Mushrooms are also widely available – often locally – and grown year-round. When handled and stored properly, mushrooms can be a frequent feature across all aspects of your breakfast and lunch menus (check out our recipes for inspiration, and our culinary course to learn more about planning menus to maximize mushroom freshness and delivery schedules).

Finally, mushrooms are on-trend! Students are now being exposed to more tastes and cuisines than ever before. Mushrooms provide the deep, distinctive umami flavor that students are experiencing at restaurants. Keep up with the trends by using more mushrooms!

Resources to Help You Menu Mushrooms

To get the most out of menuing mushrooms, be sure to check out the variety of resources on our website. For marketing purposes, parents love to know what healthy ingredients are being used in their student’s school meals. Providing information for them through our Classroom Education and Farm to School programs will help bring the message home. You can also find additional nutrition-focused handouts for adults from the Mushroom Council here. For a seamless message from the cafeteria to parents, pass along recipes that are designed for a home kitchen. 

If you are new to using mushrooms on your menus or you are just looking for fresh ideas, Mushrooms in Schools has a large collection of recipes and culinary training to get you inspired to serve mushrooms right away, and to get the word out about the health benefits of mushrooms in schools!

We’d love to hear how you’re serving nutritious mushrooms on your menus! Tag us in your photos and posts on Facebook and Twitter so we can share your stories and tips with other districts.


  1. U.S. Department of Agriculture and U.S. Department of Health and Human Services. Dietary Guidelines for Americans, 2015. 8th Edition, Washington, DC: U.S. Government Printing Office, January 2016.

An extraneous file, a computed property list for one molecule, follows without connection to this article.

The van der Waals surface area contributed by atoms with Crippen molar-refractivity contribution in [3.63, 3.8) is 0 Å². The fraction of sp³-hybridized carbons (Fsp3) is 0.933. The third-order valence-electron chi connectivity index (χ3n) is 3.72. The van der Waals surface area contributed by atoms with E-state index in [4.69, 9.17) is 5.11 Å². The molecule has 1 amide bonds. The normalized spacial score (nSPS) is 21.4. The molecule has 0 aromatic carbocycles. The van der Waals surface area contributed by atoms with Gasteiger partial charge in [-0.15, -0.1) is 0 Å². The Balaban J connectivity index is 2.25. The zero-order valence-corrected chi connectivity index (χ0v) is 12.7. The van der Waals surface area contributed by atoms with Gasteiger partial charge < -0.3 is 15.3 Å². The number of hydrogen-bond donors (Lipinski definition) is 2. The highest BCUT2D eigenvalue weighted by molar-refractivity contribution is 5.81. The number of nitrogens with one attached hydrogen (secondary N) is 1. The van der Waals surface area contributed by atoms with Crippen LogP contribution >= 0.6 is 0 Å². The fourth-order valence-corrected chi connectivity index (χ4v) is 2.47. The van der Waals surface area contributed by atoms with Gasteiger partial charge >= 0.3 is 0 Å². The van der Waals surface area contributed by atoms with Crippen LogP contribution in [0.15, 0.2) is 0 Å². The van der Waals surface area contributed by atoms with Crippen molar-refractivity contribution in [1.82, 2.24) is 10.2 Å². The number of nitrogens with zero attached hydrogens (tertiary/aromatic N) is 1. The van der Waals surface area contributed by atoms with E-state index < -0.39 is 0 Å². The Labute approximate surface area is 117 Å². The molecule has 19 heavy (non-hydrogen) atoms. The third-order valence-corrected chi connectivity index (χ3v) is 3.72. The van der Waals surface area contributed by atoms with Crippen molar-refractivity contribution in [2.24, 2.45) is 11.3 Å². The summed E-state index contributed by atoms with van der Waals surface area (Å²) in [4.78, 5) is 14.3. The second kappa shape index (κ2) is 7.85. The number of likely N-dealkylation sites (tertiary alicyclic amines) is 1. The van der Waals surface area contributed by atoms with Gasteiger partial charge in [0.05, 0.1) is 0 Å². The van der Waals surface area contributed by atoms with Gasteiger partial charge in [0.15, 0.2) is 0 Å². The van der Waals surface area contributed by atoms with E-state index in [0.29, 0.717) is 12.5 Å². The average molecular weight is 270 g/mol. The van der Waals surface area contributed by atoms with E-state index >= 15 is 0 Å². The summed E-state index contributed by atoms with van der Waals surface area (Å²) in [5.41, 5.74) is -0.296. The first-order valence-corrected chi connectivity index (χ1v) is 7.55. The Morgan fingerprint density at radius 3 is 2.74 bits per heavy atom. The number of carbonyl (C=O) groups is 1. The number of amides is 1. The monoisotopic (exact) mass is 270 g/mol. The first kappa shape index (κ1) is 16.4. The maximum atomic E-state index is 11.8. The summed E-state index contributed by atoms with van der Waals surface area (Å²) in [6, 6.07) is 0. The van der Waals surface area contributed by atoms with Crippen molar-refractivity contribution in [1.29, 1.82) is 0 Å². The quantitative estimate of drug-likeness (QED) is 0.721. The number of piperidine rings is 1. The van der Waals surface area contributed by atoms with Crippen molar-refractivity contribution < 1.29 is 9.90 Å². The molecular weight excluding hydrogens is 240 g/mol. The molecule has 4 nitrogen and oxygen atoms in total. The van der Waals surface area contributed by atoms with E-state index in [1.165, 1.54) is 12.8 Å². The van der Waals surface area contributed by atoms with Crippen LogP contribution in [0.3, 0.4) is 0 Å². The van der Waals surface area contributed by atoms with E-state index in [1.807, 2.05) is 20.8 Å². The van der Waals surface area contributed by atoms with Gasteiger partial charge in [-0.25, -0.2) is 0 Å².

2. Vitamin D. Fact Sheet for Health Professionals. National Institutes of Health. Reviewed August 7, 2019. Accessed February 5, 2020. 4. Cardwell, G.; Bornman, J.F.; James, A.P.; Black, L.J. A Review of Mushrooms as a Potential Source of Dietary Vitamin D. Nutrients 2018, 10, 1498. 5. U.S. Department of Agriculture, Agricultural Research Service. FoodData Central, 2019.
  3. McHugh T. UV processing of mushrooms increases vitamin D content. Food Technology 3/15. Page 75, 3rd column, 2nd paragraph.
  4. U.S. National Library of Medicine. Selenium in Diet.
  5. U.S. Department of Agriculture, Agricultural Research Service. FoodData Central, 2019. 
  6. Duyff, R. Academy of Nutrition and Dietetics Complete Food and Nutrition Guide, Fifth Addition. Houghton Mifflin Harcourt. April 2017
  7. What Are B-Vitamins and Folate? Academy of Nutrition and Dietetics. Reviewed July 9, 2019. Accessed February 3, 2020. 
  8. Riboflavin. Fact Sheet for Health Professionals. National Institutes of Health. Reviewed July 9, 2019. Accessed February 3, 2020.  
  9. Niacin. Medline Plus. NIH U.S. National Library of Medicine. Reviewed July 9, 2019. Accessed February 3, 2020. 
  10. Miller, A.M., Mills, K., Wong, T., Drescher, G., et al. Flavor-Enhancing Properties of Mushrooms in Meat-Based Dishes in Which Sodium Has Been Reduced and Meat Has Been Partially Substituted with Mushrooms. Journal of Food Science (2014). Attached, substantiation underlined. 

Comments are closed.